Kathleen Belew, author of Bring the War Home: The White Power Movement and Paramilitary America, notes, “I worry that the urge to qualify definitions might spawn the idea of ​​good or neutral militias that are legitimate. These are not. You are not a neutral observer. They are not the guardians of law and order. They are paramilitary groups. “

As Neil MacFarquhar of the New York Times reported, there are many reasons why experts who have monitored and reported on these groups over the past few decades use the term “militia” specifically and deliberately. Experts who continue to use the word ‘militia’ said it helped define a specific category among adherents of various marginal ideologies or criminal organizations, including white supremacists, prison gangs, the tax protest movement, anti-Vaxxers, skinheads, survivors and others . … Some experts said they felt under siege by the “language police” because of a word they have used for decades, “he noted.

Emily Gorcenski adroitly notes that trying to change the terminology is particularly wrong in the context of the current political landscape, given the kind of legitimacy that law enforcement has given these groups in recent years:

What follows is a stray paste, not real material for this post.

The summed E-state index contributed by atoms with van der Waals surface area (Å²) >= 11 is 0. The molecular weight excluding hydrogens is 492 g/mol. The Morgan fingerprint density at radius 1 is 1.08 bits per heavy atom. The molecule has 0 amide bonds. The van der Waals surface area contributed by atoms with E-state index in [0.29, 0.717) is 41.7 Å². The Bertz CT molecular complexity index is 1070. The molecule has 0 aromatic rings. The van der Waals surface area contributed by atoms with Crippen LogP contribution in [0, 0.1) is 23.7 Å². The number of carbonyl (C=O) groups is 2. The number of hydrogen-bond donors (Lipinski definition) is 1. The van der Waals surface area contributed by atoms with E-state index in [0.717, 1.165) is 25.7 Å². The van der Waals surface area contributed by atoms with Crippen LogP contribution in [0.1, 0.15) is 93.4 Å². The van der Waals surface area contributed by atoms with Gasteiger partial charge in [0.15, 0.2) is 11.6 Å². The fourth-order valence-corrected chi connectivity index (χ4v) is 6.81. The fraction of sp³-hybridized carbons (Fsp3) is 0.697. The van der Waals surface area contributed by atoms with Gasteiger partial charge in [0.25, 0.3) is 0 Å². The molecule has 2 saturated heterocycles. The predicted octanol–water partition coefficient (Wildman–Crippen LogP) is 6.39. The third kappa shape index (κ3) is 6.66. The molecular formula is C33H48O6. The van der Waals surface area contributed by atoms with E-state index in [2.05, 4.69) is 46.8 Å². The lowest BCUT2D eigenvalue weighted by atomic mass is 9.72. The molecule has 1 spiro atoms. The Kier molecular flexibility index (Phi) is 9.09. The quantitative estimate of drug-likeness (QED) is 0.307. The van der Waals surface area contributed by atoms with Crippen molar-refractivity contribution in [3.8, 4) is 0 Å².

The police have given these groups an incredible amount of leeway because the police and militias basically share the same white supremacist conception of law and order. In addition, we must evade the conviction that there is a legitimate version of empowered, private paramilitary action in a democratic society. Militias are not an alternative to policing, they are an alternative to public accountability. In other words, the problem is not that militias are not properly classified to be noticed by the police, but that the militia acts as an extension of the police force to have. Calling for tougher law enforcement action is unlikely to have the intended effect of mitigating the activities of white supremacists, but rather the opposite: they are and will continue to be used to silence and exterminate those who oppose white supremacist activities to organize.

Much of the problem is that conforming media is reluctant to call for a far right organization for the innate violent and illegitimate forms it has taken in recent years. The problem is not that journalists describe them as militias; The problem is, too many have legitimized them by failing to explain them to the public in the broader context of the extremist vigilantism they epitomize.

Monitoring our semantics is useless when it comes to paramilitary thugs on our streets. To stand up and defeat them requires an understanding that goes well beyond abstract concepts.